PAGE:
Can Roundabouts Lower Car Accident Totals And Car Accident Severity?
Although they aren’t used much here in America, roundabouts are a staple of the roadways in many European countries. More and more, traffic planners here in America are advocating for roundabouts, claiming that they may be the answer to lowering car accidents and traffic fatalities.
What is a Roundabout?
A roundabout is where, in an intersection, there is no traffic light. Rather, the intersection of the roads happens when all roads meet in one, circular road (which can technically also be oval). Vehicles entering the roundabout yield to cars that are already in the roundabout, and traffic goes all in one direction (counterclockwise here in the US).
The roundabout has “exit points” or lanes, where drivers can get onto (or proceed on) whatever road that they want.
Studies Show Lowered Accident Rates
Although different studies yield different results, most studies have proven that roundabouts can lower traffic accidents by between 70-90%. This is from studies that have compared similar intersections that replaced traditional traffic lights with roundabouts.
Why are Roundabouts Safer?
There are a number of theories as to why roundabouts lower traffic incidents. Certainly, one obvious reason may be that traffic is flowing in one direction—there is no risk of head-on collisions, or sideswiping accidents. There are no red lights or stop lights to run (or speed up to beat). Roundabouts are also immune to power outages, which can make traffic-light intersections highly dangerous.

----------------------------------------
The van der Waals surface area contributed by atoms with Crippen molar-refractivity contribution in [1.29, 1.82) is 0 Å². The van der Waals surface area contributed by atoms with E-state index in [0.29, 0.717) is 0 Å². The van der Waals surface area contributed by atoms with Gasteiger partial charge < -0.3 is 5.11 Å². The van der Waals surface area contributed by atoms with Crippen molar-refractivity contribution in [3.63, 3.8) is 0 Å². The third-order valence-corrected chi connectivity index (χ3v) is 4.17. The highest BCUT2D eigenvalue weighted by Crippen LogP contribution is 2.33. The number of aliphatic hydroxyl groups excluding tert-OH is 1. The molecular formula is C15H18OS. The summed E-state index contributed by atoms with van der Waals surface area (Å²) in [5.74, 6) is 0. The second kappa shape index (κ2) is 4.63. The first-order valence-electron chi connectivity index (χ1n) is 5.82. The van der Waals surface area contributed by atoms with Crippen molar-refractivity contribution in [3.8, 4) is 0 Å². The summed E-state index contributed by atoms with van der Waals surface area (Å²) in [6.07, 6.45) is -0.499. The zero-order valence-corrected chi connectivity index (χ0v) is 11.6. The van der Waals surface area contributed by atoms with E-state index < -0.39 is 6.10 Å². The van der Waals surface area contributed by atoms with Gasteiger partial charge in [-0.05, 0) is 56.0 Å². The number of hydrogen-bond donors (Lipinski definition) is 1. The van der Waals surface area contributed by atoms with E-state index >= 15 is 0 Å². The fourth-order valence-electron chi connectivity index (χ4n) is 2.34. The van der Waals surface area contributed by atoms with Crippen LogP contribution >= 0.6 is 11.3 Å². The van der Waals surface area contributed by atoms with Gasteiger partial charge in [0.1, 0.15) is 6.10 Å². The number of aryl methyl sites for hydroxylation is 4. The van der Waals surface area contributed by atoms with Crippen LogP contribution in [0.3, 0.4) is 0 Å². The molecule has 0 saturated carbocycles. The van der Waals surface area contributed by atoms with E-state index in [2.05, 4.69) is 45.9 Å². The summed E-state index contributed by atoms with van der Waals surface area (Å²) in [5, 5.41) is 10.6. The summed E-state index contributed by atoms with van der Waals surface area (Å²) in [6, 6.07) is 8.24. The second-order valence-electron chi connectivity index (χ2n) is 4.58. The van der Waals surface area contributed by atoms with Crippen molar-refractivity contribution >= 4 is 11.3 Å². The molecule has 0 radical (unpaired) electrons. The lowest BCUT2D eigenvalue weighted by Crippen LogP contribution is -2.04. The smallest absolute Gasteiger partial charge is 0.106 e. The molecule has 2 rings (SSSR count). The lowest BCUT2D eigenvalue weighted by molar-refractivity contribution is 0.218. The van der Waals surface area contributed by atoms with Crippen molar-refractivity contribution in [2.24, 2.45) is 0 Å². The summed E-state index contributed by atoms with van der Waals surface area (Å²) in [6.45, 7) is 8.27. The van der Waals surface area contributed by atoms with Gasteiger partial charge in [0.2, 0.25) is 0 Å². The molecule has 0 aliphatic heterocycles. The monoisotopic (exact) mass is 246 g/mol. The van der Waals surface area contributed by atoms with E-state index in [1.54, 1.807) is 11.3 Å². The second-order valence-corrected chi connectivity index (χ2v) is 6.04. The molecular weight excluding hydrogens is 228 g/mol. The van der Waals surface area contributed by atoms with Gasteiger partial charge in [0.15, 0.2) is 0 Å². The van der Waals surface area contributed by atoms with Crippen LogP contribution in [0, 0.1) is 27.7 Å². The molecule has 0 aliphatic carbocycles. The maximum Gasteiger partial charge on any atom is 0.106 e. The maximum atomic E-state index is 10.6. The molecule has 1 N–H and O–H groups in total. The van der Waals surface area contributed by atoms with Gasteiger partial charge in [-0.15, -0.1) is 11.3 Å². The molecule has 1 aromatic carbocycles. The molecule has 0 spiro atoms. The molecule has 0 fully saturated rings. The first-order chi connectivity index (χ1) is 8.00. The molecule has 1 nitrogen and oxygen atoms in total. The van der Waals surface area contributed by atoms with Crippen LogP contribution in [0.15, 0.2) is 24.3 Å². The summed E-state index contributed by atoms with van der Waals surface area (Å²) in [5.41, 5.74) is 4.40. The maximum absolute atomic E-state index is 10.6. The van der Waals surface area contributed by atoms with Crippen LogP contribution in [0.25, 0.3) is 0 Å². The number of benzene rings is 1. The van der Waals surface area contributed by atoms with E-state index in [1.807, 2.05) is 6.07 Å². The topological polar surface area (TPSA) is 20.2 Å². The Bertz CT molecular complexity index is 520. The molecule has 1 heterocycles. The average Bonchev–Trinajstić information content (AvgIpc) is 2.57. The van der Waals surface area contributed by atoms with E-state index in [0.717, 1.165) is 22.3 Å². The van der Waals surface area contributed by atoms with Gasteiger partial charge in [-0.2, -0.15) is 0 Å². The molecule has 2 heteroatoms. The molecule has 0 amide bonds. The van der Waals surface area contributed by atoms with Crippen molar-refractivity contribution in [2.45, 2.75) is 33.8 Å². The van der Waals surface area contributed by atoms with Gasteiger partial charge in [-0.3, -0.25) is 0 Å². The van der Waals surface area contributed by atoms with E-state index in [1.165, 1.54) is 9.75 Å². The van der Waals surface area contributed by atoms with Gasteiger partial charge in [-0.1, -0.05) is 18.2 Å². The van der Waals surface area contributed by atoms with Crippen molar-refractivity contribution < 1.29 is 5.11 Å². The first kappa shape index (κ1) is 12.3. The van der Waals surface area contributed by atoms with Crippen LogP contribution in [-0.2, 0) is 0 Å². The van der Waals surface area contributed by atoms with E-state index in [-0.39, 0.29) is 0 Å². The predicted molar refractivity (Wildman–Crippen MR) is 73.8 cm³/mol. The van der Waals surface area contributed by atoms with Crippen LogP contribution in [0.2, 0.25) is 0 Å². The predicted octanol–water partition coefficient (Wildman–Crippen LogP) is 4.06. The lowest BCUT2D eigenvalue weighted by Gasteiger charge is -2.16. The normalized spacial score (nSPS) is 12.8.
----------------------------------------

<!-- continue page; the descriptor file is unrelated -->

It is also nearly impossible to “miss” a roundabout. Unlike a tiny red light, which a distracted driver can overlook while driving at top speed, the roundabout is an actual change in the road’s pathway, something that is much harder for even a distracted driver to miss.
Roundabouts also actually move cars quicker and more efficiently, and thus, the reduction in stop and go traffic can reduce rear end collisions. Cars don’t stop in roundabouts the way they do at red lights, thus avoiding traffic backups.
But perhaps the biggest factor in the reduction of accidents is simply because cars slow down in roundabouts—they almost have to, as a car often can’t go on a turn as fast as it can on a straight line. Additionally, cars naturally slow down as a result of human nature and human factors. The driver slows down to enter the roundabout, and, knowing that the exit to the roundabout is approaching, often does not speed up again.
Slow cars means lower impact collisions, which means fewer injuries and fatalities, including fatalities to pedestrians, who fare much better when cars are going at slower speeds.
Although roundabouts can cause some problems—driver unfamiliarity is one—and although they do require more physical land than an intersection, many feel roundabouts may be the way to ease accidents at the more dangerous intersections in America.
Contact the Miami personal injury attorneys at Velasquez & Associates P.A. today. We can help you after a car accident in an intersection.